I have been harsh, presenting a litany of ills. But that is because Boey is clearly a writer capable of much greater nuance and subtlety than is often on display in Between Stations. Throughout the essays, he establishes his sensitivity as a thinker by probing the balance between literal and metaphorical understandings of the world. Moreover, the poems excerpted in the essays are invariably excellent, such as the restrained, wistful one about his father "Rambling on My Mind." Many of the descriptions are also lovely. A sharp sense of childhood pathos combines with a rare flash of humor in "My Best Friend" when Boey describes "the days when we were kept from each other like imprisoned lovers." The bits about his grandmother, the sketch of his friend Ritsuko in "O Calcutta," and an account of boyhood haircuts in "Hair and Now" also come to mind. These moments present their subjects honestly and simply, without encroaching on the reader's space to interpret and absorb.

We return, therefore, to the curious paradox embodied in the flaws of Boey's ambitious work. In dealing with his experiences, he often seems to try too hard to fit them seamlessly into a macroscopic picture of life. Moments that could speak for themselves are marked out by the ever-prescient narrator with phrases like "vaguely the tragedy spoke to me about the future" and "even then I had some kind of child-premonition that it would not last." At the same time, the narration sometimes exhibits an inattentiveness at odds with the thoroughness described above. Most oddly, the essays seem unconscious of each other in the way information is repeated and withheld, as if they were collated without extensive review. Parts of the essays themselves also exhibit what can only be carelessness or flippancy. For instance, the seminal role Boey attributes to "Mahler's Adagio" in his artistic development is difficult to reconcile with the fact that he misnames and under-identifies the piece each time—it's the Adagietto, from Gustav Mahler's 5th.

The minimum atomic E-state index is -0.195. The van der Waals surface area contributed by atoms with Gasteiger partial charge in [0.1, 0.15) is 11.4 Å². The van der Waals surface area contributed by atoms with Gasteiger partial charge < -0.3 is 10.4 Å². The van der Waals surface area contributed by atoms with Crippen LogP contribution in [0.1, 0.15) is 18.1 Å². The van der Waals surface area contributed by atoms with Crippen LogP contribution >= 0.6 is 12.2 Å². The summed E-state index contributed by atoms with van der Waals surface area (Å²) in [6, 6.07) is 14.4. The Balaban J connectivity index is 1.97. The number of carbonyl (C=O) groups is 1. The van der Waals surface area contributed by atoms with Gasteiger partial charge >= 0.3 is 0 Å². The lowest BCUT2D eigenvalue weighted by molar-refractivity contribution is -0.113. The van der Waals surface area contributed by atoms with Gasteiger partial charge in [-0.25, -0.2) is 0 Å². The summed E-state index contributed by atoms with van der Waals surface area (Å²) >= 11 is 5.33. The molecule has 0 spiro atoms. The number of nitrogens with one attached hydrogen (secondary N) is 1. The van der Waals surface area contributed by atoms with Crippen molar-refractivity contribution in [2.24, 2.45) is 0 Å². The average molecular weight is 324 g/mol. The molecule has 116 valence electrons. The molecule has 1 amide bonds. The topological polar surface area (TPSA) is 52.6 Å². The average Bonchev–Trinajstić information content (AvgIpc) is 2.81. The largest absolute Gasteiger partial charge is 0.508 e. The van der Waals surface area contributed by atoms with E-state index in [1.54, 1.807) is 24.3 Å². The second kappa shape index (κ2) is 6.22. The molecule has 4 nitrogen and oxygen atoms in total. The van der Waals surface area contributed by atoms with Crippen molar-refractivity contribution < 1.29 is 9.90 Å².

Consequently, the emotion that Boey continuously conveys in the tone of the memoir came to be the dominant emotion I felt as I read the work: regret. Regret, in my case, not for the losses of history but the unfulfilled potential of a work that establishes from the beginning such a clear sense of what it wants to do. That so many of problems should have been specters of the drafting table only magnifies the disappointment; imprecise prose and recourses to cliché are easily fixed. Even in falling short, however, the experience Between Stations depicts is an innately human one—the continuing struggle to situate oneself amidst the complexities of the world. Boey doesn't always have answers, and those he offers sometimes prove unsatisfactorily pat. The issues he ruminates over, though, will continue to bear his thought and ours.